Starting from Zero

14 Jan

There are, as you might imagine, many enduring traditions at a university like Oxford. For example, you can be refused entry to write your exams if you are not properly dressed in formal academic dress or sub-fusc as it is known. You can read more about sub-fusc at exams on my classmate’s FT blog here.

A slightly more subtle tradition is the numbering the weeks of term.  This was also the custom throughout my elementary and high school experience, so there was some happy nostalgia when I rediscovered the practice.  Less obvious however, was the need for a Week 0 or ‘Nought Week’ as it is sometimes known. This week was Nought Week here at Oxford. There are no classes, but students are required by the rules of the university to be present. It’s an official part of the calendar and school rules, and there is one every term.

So what happens in Week 0? I like to think of it as built-in ‘brain stretching’ time – that transitional period between vacation and work that we have all found ourselves wishing for on the Sunday night at the end of a vacation, right before heading back to work on Monday. This week, we’ve attended presentations about electives we’ll be able to take next term, and several classmates have been participating in the VCIC venture capital competition.

My particular ‘brain-stretching’ moment came in a small seminar room, where about 20 of us gathered to listen to a presentation about a community wind farm project in Mexico.  There are many unique features about the project, a partnership of the Yansa Foundation and a local indigenous community in Ixtepec, which has designed as a social enterprise.  Perhaps one of the most exciting things about the project was the plan to formally quantify and verify the social and environmental impacts, beyond GHG emissions reductions, that the project will deliver.  These certificates will then potentially become a traded commodity, as companies and potentially countries, look for ways to meet their commitments to support GHG reduction and climate change mitigation.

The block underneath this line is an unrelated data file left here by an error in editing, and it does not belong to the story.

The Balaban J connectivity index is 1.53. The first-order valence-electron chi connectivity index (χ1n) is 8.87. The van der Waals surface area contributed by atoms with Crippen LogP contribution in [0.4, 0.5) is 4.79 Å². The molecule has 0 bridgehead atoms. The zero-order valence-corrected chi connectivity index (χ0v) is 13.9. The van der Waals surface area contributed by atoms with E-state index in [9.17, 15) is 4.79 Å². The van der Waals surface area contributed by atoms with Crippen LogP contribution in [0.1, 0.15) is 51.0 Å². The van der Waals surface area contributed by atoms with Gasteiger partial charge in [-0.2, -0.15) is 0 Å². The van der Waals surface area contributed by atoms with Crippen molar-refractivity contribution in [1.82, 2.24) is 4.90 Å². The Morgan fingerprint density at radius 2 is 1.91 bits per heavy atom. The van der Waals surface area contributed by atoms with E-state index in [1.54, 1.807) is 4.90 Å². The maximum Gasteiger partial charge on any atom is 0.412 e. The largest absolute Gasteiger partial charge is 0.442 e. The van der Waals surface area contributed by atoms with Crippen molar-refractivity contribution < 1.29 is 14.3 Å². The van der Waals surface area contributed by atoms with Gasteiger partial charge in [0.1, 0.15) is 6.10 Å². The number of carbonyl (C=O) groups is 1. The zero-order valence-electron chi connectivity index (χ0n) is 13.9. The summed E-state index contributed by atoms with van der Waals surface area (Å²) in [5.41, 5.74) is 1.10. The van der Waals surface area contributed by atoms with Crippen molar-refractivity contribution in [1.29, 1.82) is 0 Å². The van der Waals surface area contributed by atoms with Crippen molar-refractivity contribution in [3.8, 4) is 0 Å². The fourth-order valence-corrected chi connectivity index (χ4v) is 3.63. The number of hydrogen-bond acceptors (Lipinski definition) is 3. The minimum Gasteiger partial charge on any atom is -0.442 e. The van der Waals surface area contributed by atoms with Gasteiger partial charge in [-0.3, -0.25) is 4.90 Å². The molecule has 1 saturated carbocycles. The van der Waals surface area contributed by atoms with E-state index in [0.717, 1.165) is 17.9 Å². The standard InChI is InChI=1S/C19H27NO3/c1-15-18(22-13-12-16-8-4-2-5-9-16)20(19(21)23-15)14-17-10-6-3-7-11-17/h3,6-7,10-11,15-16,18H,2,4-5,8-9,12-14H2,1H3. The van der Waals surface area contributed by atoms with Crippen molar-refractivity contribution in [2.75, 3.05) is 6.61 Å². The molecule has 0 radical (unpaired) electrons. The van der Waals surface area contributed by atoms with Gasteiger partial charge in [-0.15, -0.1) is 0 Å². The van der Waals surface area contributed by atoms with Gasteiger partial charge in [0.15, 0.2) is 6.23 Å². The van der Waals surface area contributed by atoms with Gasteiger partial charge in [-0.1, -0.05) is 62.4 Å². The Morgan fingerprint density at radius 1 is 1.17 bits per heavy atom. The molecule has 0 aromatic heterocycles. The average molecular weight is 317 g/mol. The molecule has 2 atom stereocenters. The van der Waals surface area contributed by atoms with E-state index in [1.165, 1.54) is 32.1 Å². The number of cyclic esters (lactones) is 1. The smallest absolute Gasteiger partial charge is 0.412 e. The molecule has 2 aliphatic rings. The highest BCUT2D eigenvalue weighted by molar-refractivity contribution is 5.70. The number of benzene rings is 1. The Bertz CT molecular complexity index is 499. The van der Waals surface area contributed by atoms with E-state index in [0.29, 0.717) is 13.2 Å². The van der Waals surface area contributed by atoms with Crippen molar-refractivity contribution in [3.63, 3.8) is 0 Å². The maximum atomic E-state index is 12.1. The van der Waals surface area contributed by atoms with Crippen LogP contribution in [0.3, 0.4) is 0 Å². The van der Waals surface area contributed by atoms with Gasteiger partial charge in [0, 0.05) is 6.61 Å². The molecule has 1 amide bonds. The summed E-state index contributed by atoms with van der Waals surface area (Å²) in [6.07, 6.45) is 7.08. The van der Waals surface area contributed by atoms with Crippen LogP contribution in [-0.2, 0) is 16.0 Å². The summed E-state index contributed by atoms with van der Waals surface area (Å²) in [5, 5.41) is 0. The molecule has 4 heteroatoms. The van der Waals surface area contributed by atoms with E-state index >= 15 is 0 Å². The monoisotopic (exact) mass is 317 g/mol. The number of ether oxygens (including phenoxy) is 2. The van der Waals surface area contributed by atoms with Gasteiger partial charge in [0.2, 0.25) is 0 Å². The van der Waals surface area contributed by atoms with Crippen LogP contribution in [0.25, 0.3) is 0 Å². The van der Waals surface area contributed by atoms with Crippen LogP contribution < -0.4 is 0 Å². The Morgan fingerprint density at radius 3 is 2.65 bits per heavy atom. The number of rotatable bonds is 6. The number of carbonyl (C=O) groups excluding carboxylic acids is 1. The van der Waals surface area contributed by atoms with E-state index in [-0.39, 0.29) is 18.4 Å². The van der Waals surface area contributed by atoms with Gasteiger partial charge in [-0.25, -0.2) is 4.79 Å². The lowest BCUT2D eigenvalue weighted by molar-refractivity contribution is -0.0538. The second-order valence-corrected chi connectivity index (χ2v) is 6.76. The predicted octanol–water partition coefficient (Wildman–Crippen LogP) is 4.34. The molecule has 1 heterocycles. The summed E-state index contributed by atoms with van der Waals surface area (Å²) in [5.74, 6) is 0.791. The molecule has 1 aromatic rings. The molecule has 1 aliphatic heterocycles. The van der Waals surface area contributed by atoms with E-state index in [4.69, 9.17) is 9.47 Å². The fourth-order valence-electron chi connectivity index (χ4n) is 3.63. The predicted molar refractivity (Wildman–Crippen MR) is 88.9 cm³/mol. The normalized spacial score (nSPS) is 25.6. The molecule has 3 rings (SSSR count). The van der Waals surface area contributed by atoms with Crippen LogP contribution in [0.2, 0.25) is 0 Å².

But how do you measure something that doesn’t have a convenient scale, like dollars or megawatts or milligrams? It’s the ultimate ‘starting from zero’ kind of problem. Economists and accountants traditionally branded these things as ‘externalities’ that were conveniently left off the balance sheet because they were so challenging to measure. But times have changed. Imagine my complete delight when an hour later, the very last elective presentation of the day introduced a new course on impact valuation – the technical process of defining social, financial and environmental metrics and quantifying them, with a view to fully integrated triple bottom line assessments.

Clearly, we have some way to go before this approach to valuation of resources, and products and companies is mainstreamed. But it’s encouraging to think that ‘zero’ is not really nothing, but may be the start of a really big something! Here’s hoping you too can find a ‘zero’ in your world that becomes a brain-stretching moment for this year.

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One Response to “Starting from Zero”

  1. Michael January 14, 2011 at 2:03 pm #

    The failure of the professions, for example accounting, to measure many more types of impact is a reflection of a falure to innovate. The expertise is no doubt there but the environments in which professions operate are not conducive to innovation. Institutional stability takes precedence. It is ironic that when these professions were invented they were themselves major innovations that advaned the industrial era economy. Read my book, Life 2.0: Thriving in Close and Continuous Association.

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